15. 15. Charity JC, Costante-Hamm MM, Balon EL, Boyd DH, Rubin EJ, et al. (2007) Twin RNA polymerase-associated proteins control virulence gene expression in Francisella tularensis. PLoS Pathog 3: e84.
  16. 16. Brotcke A, Monack DM (2008) Identification of fevR, a novel regulator of virulence gene expression in Francisella novicida. Infect Immun 76: 3473–3480.
  17. 17. Buchan BW, McCaffrey RL, Lindemann SR, Allen LA, Jones BD (2009) Identification of migR, a regulatory element of the Francisella tularensis live vaccine strain iglABCD virulence operon required for normal replication and trafficking in macrophages. Infect Immun 77: 2517–2529.
  18. 18. Meibom KL, Barel M, Charbit A (2009) Loops and networks in control of Francisella tularensis virulence. Future Microbology 4: 713–729.
  19. 19. Tempel R, Lai XH, Crosa L, Kozlowicz B, Heffron F (2006) Attenuated Francisella novicida transposon mutants protect mice against wild-type challenge. Infect Immun 74: 5095–5105.
  20. 20. Su J, Yang J, Zhao D, Kawula TH, Banas JA, et al. (2007) Genome-wide identification of Francisella tularensis virulence determinants. Infect Immun 75: 3089–3101.
  21. 21. Weiss DS, Brotcke A, Henry T, Margolis JJ, Chan K, et al. (2007) In vivo negative selection screen identifies genes required for Francisella virulence. Proc Natl Acad Sci U S A 104: 6037–6042.
  22. 22. Maier TM, Casey MS, Becker RH, Dorsey CW, Glass EM, et al. (2007) Identification of Francisella tularensis Himar1-based transposon mutants defective for replication in macrophages. Infect Immun 75: 5376–5389.
  23. 23. Kadzhaev K, Zingmark C, Golovliov I, Bolanowski M, Shen H, et al. (2009) Identification of genes contributing to the virulence of Francisella tularensis SCHU S4 in a mouse intradermal infection model. PLoS One 4: e5463.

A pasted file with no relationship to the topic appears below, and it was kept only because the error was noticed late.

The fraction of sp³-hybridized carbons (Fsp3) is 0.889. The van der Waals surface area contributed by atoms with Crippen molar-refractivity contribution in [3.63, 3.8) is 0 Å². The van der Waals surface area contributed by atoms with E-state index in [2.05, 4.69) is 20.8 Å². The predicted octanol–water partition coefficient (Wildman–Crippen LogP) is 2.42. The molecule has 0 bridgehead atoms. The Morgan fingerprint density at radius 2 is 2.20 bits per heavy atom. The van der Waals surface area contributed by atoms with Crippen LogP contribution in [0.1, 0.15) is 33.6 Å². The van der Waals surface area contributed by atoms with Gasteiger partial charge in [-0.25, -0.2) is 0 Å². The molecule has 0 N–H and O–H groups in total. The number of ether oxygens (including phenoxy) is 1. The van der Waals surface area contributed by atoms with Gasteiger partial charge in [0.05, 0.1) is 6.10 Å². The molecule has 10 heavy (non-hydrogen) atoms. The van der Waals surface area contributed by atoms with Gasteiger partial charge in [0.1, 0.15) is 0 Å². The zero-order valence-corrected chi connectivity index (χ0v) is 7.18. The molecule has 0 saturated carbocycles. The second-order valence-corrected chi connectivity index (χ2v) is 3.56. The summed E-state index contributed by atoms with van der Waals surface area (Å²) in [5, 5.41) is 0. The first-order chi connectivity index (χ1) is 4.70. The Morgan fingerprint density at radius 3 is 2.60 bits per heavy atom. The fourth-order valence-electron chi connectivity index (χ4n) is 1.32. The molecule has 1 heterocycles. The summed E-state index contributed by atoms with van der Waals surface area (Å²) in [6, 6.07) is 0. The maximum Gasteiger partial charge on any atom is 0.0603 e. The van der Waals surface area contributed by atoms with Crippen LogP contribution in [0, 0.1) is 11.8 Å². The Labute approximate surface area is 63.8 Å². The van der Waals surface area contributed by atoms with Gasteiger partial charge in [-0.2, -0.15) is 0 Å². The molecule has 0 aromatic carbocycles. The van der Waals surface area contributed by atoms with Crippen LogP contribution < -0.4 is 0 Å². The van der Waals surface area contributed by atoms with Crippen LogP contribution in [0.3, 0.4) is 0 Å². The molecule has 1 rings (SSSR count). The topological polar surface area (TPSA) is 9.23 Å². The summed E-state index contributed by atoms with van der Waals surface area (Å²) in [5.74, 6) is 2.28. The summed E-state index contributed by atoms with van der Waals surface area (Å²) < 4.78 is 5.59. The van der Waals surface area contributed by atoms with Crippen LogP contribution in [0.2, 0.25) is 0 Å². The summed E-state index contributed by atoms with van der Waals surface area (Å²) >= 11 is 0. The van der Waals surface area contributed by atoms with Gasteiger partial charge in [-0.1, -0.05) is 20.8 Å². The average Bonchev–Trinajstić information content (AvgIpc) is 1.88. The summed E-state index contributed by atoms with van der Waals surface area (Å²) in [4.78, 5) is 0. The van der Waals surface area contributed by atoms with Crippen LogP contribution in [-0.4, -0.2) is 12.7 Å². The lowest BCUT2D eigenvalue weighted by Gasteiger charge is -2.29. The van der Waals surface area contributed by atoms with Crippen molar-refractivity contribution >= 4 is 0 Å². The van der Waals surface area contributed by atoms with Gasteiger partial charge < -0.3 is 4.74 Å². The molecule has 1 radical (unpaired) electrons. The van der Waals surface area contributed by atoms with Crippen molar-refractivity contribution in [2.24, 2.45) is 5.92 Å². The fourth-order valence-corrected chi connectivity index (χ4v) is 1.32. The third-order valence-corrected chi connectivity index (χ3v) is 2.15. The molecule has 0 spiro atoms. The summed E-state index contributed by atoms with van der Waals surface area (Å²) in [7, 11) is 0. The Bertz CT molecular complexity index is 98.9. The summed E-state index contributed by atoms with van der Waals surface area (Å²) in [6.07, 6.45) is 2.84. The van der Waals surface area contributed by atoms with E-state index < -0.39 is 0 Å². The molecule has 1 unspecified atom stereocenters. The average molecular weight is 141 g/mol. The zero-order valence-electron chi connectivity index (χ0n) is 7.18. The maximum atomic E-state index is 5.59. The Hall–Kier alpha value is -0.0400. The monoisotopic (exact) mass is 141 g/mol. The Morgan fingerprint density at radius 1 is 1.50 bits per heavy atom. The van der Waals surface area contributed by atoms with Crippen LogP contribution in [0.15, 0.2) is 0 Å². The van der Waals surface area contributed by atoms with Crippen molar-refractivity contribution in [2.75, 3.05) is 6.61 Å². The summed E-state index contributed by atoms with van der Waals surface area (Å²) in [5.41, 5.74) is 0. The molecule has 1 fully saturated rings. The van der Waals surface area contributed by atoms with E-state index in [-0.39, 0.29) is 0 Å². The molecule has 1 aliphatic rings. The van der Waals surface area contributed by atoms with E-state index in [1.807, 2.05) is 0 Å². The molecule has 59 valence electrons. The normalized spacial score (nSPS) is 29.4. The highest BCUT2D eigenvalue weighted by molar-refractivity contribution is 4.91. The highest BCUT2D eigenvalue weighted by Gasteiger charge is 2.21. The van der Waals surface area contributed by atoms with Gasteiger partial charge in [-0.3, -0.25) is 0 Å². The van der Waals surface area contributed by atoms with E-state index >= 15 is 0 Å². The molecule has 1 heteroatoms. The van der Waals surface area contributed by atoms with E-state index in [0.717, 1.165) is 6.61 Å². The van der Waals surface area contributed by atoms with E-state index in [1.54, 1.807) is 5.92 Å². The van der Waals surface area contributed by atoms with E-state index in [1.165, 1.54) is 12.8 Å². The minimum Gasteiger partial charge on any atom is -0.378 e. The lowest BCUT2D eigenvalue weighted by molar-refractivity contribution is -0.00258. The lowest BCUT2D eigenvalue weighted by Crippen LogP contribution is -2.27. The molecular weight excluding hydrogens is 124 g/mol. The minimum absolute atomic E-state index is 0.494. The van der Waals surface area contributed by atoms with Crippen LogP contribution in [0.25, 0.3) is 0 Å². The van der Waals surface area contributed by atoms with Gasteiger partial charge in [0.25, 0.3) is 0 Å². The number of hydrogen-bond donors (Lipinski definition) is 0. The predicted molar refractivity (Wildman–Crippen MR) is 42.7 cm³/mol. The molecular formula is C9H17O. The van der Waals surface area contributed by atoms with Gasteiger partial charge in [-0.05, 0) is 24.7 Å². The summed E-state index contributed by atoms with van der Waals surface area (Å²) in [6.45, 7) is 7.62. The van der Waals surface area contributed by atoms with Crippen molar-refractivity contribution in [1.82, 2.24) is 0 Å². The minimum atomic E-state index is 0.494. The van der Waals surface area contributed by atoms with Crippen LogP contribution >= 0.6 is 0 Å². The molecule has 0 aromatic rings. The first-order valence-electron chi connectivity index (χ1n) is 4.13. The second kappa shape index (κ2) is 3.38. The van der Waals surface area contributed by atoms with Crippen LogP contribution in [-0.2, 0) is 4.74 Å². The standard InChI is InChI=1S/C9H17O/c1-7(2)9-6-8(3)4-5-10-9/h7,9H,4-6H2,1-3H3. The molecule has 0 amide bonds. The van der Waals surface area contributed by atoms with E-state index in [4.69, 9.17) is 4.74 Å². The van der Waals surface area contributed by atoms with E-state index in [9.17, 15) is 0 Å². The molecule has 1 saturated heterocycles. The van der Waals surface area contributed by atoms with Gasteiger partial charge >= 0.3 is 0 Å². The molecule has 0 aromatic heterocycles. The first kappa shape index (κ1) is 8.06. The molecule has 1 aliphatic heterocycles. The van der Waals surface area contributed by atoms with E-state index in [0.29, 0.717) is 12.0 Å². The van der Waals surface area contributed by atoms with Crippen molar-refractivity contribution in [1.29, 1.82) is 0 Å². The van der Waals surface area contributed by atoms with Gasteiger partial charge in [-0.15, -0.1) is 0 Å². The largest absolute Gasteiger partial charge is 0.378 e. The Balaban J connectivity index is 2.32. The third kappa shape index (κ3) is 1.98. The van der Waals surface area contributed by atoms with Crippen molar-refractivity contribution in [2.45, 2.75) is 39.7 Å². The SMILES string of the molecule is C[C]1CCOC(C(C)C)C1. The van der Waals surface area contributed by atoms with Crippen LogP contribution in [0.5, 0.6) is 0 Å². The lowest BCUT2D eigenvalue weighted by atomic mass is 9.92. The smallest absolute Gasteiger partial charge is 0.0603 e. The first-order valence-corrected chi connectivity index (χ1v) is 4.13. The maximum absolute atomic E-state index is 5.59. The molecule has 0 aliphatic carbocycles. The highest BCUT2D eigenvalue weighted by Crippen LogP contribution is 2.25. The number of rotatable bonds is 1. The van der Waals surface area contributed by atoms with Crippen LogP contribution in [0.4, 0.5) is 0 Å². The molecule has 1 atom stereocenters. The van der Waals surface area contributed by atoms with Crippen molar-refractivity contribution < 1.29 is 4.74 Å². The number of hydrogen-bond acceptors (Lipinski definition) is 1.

24. 24. Alkhuder K, Meibom KL, Dubail I, Dupuis M, Charbit A (2009) Glutathione provides a source of cysteine essential for intracellular multiplication of Francisella tularensis. PLoS Pathog 5: e1000284.
  25. 25. Bar-Haim E, Gat O, Markel G, Cohen H, Shafferman A, et al. (2008) Interrelationship between dendritic cell trafficking and Francisella tularensis dissemination following airway infection. PLoS Pathog 4: e1000211.
  26. 26. Forestal CA, Malik M, Catlett SV, Savitt AG, Benach JL, et al. (2007) Francisella tularensis has a significant extracellular phase in infected mice. J Infect Dis 196: 134–137.
  27. 27. Yu JJ, Raulie EK, Murthy AK, Guentzel MN, Klose KE, et al. (2008) The presence of infectious extracellular Francisella tularensis subsp. novicida in murine plasma after pulmonary challenge. Eur J Clin Microbiol Infect Dis 27: 323–325.
  28. 28. Elkins KL, Cowley SC, Bosio CM (2007) Innate and adaptive immunity to Francisella. Ann N Y Acad Sci 1105: 284–324.
  29. 29. Weiss DS, Henry T, Monack DM (2007) Francisella tularensis: activation of the inflammasome. Ann N Y Acad Sci 1105: 219–237.
  30. 30. Samant S, Lee H, Ghassemi M, Chen J, Cook JL, et al. (2008) Nucleotide biosynthesis is critical for growth of bacteria in human blood. PLoS Pathog 4: e37.
  31. 31. Maier TM, Pechous R, Casey M, Zahrt TC, Frank DW (2006) In vivo Himar1-based transposon mutagenesis of Francisella tularensis. Appl Environ Microbiol 72: 1878–1885.
  32. 32. Johnson HA, Hampton E, Lesley SA (2009) The Thermotoga maritima Trk potassium transporter–from frameshift to function. J Bacteriol 191: 2276–2284.
  33. 33. Chen YC, Chuang YC, Chang CC, Jeang CL, Chang MC (2004) A K+ yptake protein, TrkA, is required for serum, protamine, and polymyxin B resistance in Vibrio vulnificus. Infect Immun 72: 629–636.
  34. 34. Frymier JS, Reed TD, Fletcher SA, Csonka LNCharacterization of transcriptional regulation of the kdp operon of Salmonella typhimurium. J Bacteriol 179: 3061–3063.
  35. 35. Chamberlain RE (1965) Evaluation of Live Tularemia Vaccine Prepared in a Chemically Defined Medium. Appl Microbiol 13: 232–235.